The federal Pension Benefit Guaranty Corp. has warned that its program to help financially troubled multi-employer plans has weakened dramatically.
Multi-employer plans are important in unionized construction, covering nearly four million workers and retirees.
In its latest annual report, released on Nov. 17, PBGC said its multi-employer program deficit had widened to a record $42.4 billion in fiscal year 2014, which ended on Sept. 30, from $8.3 billion in 2013.
The main reason for the bigger deficit is that more multi-employer plans are expected to become insolvent over the next 10 years, said PBGC Acting Director Alice C. Maroni.
The report’s release comes just weeks before provisions of the 2006 Pension Protection Act lapse. Sections of the law that would help to expire multi-employer plans newly categorized as “severely distressed” for plan years starting on Dec. 31.
In the report, Maroni said, “Plans covering over one million participants are substantially underfunded, and, without legislative changes, many of these plans are likely to fail.”
The multi-employer program is responsible for 10.3 million workers and retirees in about 1,400 plans in construction, trucking and other industries.
Construction-industry plans accounted for 55% of all multi-employer plans and 37.5% of the people those plans covered in 2010, PBGC said in a 2013 report on the Pension Protection Act.
House Education and the Workforce Committee Chairman John Kline (R-Minn.) said, “The multi-employer pension system is a ticking time bomb that will inflict a lot of pain on workers, employers, taxpayers and retirees if Congress fails to act.”
Kline added, “For months, we have tried to reach consensus on a package of reforms that would give trustees new tools to avoid insolvency and protect retirees. The time to enact responsible reforms is now, before the bomb goes off.”
Senate Finance Committee Chairman Ron Wyden (D-Ore.) and the panel’s top Republican, Orrin Hatch (Utah), said, “We’re committed to addressing the problems with the multi-employer system.” They pledged “to do everything feasible” to make sure retires receive pension benefits to which they are entitled.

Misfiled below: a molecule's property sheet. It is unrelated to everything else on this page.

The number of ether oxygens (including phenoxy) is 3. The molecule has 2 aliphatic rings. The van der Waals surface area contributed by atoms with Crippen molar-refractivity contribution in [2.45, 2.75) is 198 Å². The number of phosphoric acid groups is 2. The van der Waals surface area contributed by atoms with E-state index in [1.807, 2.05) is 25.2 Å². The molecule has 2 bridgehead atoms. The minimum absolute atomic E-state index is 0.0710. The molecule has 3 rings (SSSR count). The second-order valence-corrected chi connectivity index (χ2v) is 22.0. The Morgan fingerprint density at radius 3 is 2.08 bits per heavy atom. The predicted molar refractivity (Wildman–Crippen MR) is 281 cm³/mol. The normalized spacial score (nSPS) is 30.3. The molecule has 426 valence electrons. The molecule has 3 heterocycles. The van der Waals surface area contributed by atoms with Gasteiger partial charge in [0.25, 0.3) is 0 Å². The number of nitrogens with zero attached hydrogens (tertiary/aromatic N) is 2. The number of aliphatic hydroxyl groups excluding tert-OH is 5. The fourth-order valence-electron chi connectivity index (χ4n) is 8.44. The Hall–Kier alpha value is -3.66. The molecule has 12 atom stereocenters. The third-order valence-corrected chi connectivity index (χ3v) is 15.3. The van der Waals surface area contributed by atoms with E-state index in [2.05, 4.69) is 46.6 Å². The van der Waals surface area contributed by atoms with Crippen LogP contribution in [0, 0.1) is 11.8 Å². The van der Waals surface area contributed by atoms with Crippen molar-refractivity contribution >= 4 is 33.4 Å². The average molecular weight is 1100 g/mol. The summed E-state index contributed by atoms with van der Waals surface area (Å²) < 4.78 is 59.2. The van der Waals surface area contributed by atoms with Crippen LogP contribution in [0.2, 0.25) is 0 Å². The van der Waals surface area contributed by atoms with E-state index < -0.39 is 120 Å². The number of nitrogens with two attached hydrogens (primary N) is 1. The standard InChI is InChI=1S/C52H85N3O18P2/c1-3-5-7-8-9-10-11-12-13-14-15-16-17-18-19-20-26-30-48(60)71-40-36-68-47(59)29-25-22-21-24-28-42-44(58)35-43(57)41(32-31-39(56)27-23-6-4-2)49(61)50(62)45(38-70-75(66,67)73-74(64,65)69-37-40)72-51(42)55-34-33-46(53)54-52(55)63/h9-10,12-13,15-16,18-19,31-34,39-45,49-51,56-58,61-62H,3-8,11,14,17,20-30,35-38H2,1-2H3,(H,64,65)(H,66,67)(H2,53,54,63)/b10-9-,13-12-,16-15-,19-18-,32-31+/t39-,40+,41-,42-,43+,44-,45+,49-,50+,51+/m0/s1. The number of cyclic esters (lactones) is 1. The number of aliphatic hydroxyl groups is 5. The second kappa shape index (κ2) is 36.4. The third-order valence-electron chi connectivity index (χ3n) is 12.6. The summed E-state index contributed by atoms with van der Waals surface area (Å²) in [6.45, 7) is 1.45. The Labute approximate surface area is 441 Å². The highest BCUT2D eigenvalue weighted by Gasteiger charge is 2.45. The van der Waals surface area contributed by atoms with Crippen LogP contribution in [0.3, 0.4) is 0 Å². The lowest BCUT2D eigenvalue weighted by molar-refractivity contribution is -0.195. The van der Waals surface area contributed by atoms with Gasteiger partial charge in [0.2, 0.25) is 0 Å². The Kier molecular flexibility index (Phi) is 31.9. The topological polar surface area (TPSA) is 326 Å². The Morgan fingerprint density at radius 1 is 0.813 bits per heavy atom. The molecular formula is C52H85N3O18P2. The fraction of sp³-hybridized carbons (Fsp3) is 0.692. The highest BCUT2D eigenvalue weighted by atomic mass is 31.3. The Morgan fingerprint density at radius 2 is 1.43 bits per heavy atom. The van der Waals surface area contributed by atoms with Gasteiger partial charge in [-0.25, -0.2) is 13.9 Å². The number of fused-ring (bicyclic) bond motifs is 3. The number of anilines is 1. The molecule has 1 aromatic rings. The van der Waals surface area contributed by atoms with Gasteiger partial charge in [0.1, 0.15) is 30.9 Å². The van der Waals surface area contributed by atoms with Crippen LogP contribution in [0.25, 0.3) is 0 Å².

In April, Senate Finance approved a package of extensions of expired tax incentives that also included a one-year extension for multi-employer pension-fund rules.
An aide to Hatch said via email, "If that package would move through the Congress in the [lame-duck session], Congress would have an additional year to work on the reforms." The aide added, "Senator Hatch is working to find a viable path forward to have a tax extenders package addressed by the end of the year, though negotiations are ongoing."
In a report issued in June, PBGC said if current premiums that support the multi-employer program do not change, there is “a significant risk of running out of money in as little as five years.” PBGC said the multi-employer program has a more than 50% chance of insolvency by 2022 and a 90% chance of insolvency three years after that.
In February 2013, a National Coordinating Committee for Multiemployer Plans (NCCMP) commission, which includes construction industry and union members, released a detailed proposal for revamping the multi-employer program.
That commission's "Solutions, Not Bailouts" proposal includes allowing trustees of troubled plans to take corrective steps, such as suspending some benefits; raising plans’ retirement age closer to that of Social Security's; and allowing large plans to combine with small plans but without taking on the small plans’ unfunded liabilities.
Randy G. DeFrehn, NCCMP executive director, said via email, "From our standpoint, this latest [PBGC] report simply underscores the urgency for Congress to act on the multi-employer community's proposal … to provide the stakeholders with the additional tools necessary to address the structural problems which face the entire system but which are especially crucial for the small, but significant, minority of plans facing insolvency."
He added, "There is still time to address this issue before the lame-duck session ends, and discussions are continuing. We are hopeful that their discussions will be fruitful."